Since 3/11, one major significant mainstream Buddhist voice has joined this criticism. Rev. Taitsu Kono, the head priest of the Rinzai Zen Myoshin-ji Buddhist denomination and the President of the Japan Buddhist Federation (JBF) during 3/11, has continually come out in public on the problem of contemporary culture and the parallels between Japanese Buddhist complicity with the government’s policy around World War II and with current nuclear energy and economic development. These insights are offered in detail in the last section of this volume.
3) Nirvana: Buddhist Social Values & The “Blowing Out” of the Nuclear Fire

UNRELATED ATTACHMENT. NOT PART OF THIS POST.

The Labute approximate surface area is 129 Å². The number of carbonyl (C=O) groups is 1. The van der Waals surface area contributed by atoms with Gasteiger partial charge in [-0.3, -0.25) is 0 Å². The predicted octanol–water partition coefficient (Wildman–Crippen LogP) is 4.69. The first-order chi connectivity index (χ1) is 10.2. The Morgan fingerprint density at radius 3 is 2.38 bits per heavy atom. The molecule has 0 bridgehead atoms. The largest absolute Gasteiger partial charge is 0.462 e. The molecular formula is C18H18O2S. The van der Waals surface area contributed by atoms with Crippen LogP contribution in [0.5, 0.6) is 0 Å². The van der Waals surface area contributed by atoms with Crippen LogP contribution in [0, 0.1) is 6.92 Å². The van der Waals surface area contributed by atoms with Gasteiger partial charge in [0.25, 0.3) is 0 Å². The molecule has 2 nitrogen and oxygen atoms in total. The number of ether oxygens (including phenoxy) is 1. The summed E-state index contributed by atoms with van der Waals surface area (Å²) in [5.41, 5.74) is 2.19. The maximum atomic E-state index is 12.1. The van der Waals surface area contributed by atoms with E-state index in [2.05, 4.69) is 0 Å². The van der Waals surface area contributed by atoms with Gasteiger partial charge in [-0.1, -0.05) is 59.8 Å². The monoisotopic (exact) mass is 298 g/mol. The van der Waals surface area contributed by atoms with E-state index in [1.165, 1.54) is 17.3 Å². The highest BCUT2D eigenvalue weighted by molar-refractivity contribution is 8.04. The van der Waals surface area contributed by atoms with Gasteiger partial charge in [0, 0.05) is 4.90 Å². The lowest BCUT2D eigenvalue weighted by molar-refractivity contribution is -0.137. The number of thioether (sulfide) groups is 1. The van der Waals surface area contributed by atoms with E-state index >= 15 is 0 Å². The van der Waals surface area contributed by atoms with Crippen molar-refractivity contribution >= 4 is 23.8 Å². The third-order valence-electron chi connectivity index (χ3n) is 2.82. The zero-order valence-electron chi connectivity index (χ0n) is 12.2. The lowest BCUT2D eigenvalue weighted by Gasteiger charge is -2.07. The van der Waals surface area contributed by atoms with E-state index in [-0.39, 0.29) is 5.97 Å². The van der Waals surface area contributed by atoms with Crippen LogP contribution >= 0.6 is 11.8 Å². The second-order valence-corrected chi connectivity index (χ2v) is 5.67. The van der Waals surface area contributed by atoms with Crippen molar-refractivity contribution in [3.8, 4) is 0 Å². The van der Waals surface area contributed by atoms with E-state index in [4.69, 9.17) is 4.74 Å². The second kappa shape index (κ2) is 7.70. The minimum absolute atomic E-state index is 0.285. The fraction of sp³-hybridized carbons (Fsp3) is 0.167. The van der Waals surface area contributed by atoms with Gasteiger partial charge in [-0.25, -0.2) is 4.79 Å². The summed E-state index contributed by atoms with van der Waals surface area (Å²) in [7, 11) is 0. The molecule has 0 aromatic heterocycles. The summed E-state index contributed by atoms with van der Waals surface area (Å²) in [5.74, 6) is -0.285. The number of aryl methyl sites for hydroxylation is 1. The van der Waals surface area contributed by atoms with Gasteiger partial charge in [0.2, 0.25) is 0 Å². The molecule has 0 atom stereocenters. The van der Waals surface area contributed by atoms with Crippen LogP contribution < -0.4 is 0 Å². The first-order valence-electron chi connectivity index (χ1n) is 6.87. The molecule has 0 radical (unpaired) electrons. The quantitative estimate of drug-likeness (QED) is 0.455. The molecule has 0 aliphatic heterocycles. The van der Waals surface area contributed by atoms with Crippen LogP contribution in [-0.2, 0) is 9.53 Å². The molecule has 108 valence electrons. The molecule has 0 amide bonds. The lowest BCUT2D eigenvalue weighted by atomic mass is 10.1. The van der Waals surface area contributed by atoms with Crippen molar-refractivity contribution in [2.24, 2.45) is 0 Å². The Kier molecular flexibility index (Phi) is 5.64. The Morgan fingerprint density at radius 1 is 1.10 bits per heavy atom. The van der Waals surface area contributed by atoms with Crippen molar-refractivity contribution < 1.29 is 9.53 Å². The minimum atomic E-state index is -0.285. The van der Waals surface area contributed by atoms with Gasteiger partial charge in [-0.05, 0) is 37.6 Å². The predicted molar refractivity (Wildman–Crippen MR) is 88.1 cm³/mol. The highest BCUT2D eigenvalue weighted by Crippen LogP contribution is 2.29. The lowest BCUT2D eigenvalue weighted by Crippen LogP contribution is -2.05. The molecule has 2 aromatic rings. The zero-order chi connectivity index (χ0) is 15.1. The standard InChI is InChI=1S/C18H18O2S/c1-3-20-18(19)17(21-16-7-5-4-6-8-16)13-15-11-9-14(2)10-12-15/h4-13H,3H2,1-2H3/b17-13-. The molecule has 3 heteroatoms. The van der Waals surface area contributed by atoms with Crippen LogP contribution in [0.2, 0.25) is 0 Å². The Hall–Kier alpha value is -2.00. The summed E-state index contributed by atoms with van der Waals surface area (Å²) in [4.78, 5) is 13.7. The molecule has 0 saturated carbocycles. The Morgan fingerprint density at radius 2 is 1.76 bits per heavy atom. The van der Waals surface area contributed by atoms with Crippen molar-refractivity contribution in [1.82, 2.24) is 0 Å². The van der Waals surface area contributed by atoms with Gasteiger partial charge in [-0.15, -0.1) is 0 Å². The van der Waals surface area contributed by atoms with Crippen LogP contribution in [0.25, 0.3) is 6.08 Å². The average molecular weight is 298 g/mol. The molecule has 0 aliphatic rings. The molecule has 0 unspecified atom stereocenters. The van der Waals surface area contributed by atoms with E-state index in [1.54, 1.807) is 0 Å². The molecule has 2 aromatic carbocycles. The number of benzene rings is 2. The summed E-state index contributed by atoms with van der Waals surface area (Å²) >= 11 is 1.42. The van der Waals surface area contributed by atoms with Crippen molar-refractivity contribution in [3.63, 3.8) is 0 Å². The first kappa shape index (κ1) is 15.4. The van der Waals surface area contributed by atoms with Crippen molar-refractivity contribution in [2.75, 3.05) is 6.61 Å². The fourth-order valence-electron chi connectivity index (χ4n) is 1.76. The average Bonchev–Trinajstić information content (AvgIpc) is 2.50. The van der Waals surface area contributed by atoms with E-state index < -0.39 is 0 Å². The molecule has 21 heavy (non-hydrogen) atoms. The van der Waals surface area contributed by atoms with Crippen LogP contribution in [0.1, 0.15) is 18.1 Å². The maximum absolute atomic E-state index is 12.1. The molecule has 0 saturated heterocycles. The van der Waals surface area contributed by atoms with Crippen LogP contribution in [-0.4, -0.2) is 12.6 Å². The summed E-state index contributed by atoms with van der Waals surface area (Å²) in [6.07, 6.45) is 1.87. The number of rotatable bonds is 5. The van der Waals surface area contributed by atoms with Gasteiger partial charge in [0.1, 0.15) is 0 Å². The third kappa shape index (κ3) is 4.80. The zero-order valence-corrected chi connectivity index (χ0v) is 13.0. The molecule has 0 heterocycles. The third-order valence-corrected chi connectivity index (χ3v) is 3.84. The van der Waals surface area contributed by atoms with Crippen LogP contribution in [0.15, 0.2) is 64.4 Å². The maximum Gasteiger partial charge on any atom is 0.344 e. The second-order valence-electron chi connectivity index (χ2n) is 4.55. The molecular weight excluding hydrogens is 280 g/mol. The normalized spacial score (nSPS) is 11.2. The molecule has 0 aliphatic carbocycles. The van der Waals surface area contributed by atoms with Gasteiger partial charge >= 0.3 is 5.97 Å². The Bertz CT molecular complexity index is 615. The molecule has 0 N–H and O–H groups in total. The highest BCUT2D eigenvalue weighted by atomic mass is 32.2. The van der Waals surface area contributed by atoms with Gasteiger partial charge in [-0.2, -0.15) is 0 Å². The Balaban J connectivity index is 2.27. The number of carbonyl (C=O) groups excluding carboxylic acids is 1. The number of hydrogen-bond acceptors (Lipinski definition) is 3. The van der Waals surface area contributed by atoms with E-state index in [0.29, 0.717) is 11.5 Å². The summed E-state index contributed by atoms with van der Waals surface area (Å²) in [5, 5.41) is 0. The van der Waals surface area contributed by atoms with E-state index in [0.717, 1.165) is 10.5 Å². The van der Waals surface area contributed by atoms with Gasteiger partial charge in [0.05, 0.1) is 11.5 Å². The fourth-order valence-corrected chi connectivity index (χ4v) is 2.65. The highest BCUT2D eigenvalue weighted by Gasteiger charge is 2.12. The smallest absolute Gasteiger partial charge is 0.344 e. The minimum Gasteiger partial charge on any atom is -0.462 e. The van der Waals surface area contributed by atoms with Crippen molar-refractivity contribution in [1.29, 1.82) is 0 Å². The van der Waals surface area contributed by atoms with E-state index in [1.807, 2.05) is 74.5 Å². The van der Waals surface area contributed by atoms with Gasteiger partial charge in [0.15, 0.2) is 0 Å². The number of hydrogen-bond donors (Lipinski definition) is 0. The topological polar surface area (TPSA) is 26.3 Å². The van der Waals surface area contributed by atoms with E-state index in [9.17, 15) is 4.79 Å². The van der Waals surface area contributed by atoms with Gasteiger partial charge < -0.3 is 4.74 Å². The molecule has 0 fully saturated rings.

It was through the courage and leadership of Rev. Kono that the mainstream Japanese Buddhist world was finally able to make a substantive statement on the nuclear energy issue on December 1, 2011 through its representative body, the JBF, calling for a “lifestyle without dependence on nuclear power.” In this and numerous other statements that came forth from individual denominations, the Buddhist concept of “sufficiency” (Jp. shoyoku chisoku, Skt. samtusti) has been hailed as a new cultural value for Japanese to embrace as a way to reduce extravagant consumption and build ecological lifestyles that do not endanger “life”. This concept of “life” (Jp. inochi) has been another point of emphasis, especially in protecting the lives of the younger and future generations, that Buddhists have been rallying around as a basis for criticizing nuclear energy. These declarations have been significant in that they have directly confronted the values of modern economic development that have been a source of Japanese national pride for well over a century. The shift to a new set of post-industrial values based in pre-industrial Buddhist ones could offer an opportunity for Japanese Buddhism to re-enter mainstream Japanese society in a substantive way for the first time since its marginalization began in the mid 1860s.